We all know, and may be sick of hearing of Twitter’s woes, but just to recap:

Twitter was, in the not-too-distant past, one of the big 3. Facebook, Twitter, and LinkedIn. Just as we know that Facebook is everything, we know that LinkedIn is a niche social media platform – really important but limited in appeal. Initially, Twitter was fun…cute…interesting – and without much competition. Since Instagram took over (it IS owned by Facebook so…) and Pinterest captured our short attention spans, Twitter has taken a 5th row seat. This led to the dismissal of a couple of CEOs, the return of creator Jack Dorsey, and the dismissal of most of the top level of execs.

Nonetheless, though Twitter stopped the downhill slide of active user numbers – revenue is falling flat.

Does this mean Twitter is dead? No, it doesn’t even mean Twitter is dying but there are a few things to take note of – and really, they are partly conjecture.

Twitter growth ground to a halt sometime last year, and actually fell in Q4 of 2015. Q1 2016 revenues, just announced, have fallen short – even though the number of users was on a slight uptick. Stock, which had begun to recover, is down again, up, down, up, down. So…why?

The user growth was predictably affected by Instagram and Twitters twitter-y behavior. Introducing new stuff, controversial practices, word of its inability to roust terrorists…inflaming its users with the idea of unlimited characters (an idea that was finally squashed). Stockholders get nervous…advertisers go away, stockholders get nervous again….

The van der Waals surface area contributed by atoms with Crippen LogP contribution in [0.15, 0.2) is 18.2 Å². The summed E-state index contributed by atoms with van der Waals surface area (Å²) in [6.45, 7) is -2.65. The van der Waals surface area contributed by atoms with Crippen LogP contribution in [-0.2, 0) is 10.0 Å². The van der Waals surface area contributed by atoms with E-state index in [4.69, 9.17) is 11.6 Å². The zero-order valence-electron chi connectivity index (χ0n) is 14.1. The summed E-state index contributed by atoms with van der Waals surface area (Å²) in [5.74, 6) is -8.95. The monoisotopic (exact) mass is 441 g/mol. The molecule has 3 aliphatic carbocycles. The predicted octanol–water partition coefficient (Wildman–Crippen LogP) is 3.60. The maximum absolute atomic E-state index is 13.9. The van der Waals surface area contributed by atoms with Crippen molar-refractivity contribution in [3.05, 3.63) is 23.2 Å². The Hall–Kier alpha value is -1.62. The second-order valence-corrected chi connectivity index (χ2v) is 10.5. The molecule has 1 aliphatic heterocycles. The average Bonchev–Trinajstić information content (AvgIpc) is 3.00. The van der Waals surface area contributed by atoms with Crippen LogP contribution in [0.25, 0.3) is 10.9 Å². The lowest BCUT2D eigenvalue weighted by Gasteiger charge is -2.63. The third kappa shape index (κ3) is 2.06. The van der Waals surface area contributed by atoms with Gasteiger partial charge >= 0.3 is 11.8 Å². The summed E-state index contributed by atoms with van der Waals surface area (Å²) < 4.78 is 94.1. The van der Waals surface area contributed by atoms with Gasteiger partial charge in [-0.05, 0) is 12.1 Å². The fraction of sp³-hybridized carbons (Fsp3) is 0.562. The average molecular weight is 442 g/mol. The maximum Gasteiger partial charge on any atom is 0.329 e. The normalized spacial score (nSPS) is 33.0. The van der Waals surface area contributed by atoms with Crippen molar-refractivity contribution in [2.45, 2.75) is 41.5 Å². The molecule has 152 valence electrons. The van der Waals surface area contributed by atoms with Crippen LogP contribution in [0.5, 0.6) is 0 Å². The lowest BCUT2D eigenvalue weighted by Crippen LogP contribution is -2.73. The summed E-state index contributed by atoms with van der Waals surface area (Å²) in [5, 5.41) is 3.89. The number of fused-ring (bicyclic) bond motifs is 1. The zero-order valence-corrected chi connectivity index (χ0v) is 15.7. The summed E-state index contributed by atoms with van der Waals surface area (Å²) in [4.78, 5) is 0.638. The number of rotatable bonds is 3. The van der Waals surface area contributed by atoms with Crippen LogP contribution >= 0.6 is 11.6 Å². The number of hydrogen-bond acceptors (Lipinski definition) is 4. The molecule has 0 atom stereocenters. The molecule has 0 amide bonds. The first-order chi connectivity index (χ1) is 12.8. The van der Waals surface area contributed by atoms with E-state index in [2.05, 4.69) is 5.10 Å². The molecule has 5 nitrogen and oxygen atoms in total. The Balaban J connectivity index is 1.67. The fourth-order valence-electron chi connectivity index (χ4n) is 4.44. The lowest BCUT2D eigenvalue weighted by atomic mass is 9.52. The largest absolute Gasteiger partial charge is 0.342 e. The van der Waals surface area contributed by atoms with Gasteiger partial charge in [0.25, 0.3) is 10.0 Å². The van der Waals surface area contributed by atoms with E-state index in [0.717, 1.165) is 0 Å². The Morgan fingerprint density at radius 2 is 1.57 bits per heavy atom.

It may be a stretch here but – Twitter’s user rebound may have something to do with the hotbed of politics and world events. Twitter is a fairly anonymous platform. Users can Tweet about anything that is on their mind – which makes it a perfect venue…for politics, racy content, gossip and news.

Many Twitter users get a good portion of their news from Twitter and get into a lot of debates, expressing outrageous opinions. This contentious political season and horrifying world events may have contributed to Twitter’s slight growth – but the advertisers jumped off at the last quarterly report. With political strife expected to continue until at least November – there may be a good opportunity for businesses because there is room in ad space. Even though the recent user-boost may be due to politics, world-wide strife isn’t going away before winter and – people who are in the habit of going on Twitter will keep that habit, at least for a while.

Twitter’s fairly new algorithm makes it a little harder for businesses to have a wide reach on their own but they can maximize the reach they do have. They also have another tool. Promoted tweets. Promoted tweets are pretty clearly marked as advertising but they are always better looking and more noticeable – and more engaging.

Mimicking promoted Tweets is a cheap strategy (by cheap, we mean inexpensive – not cheesy) and actually using Tweet promotion can be cost-effective.

See the latest Twitter stock twitter on NBC and note that Apple lost out too.

What’s the point?

While Twitter continues to flop around in the stock market – it isn’t dead. Even if November rolls around and the political shouting stops, it still reaches about one-third of internet users and that hasn’t changed. To be frank, Facebook itself isn’t growing that much either – it already has everyone here and growth is mainly in new products and expanding markets (i.e. not in the U.S.)

What can you do as a business?

Take advantage of every, single thing that makes a Tweet more attractive.

  • First – images. You have to include images with every Tweet.
  • Second – content. A good portion of your Tweets should be “awareness” – not sales. This means articles that aren’t selling your business – but are about your industry.
  • Third – hashtags. Learn to use them – especially when they match up with “trending” hashtags about current events.
  • Fourth – surveys. Surveys increase engagement. Check them out – for real.
  • Fifth – videos. Well-made videos improve everything.
  • Sixth – seriously consider using promoted Tweets.

Stock prices, slight changes in revenue or user numbers don’t mean that much to you. Until you hear actual funeral music for Twitter – keep on keepin’ on.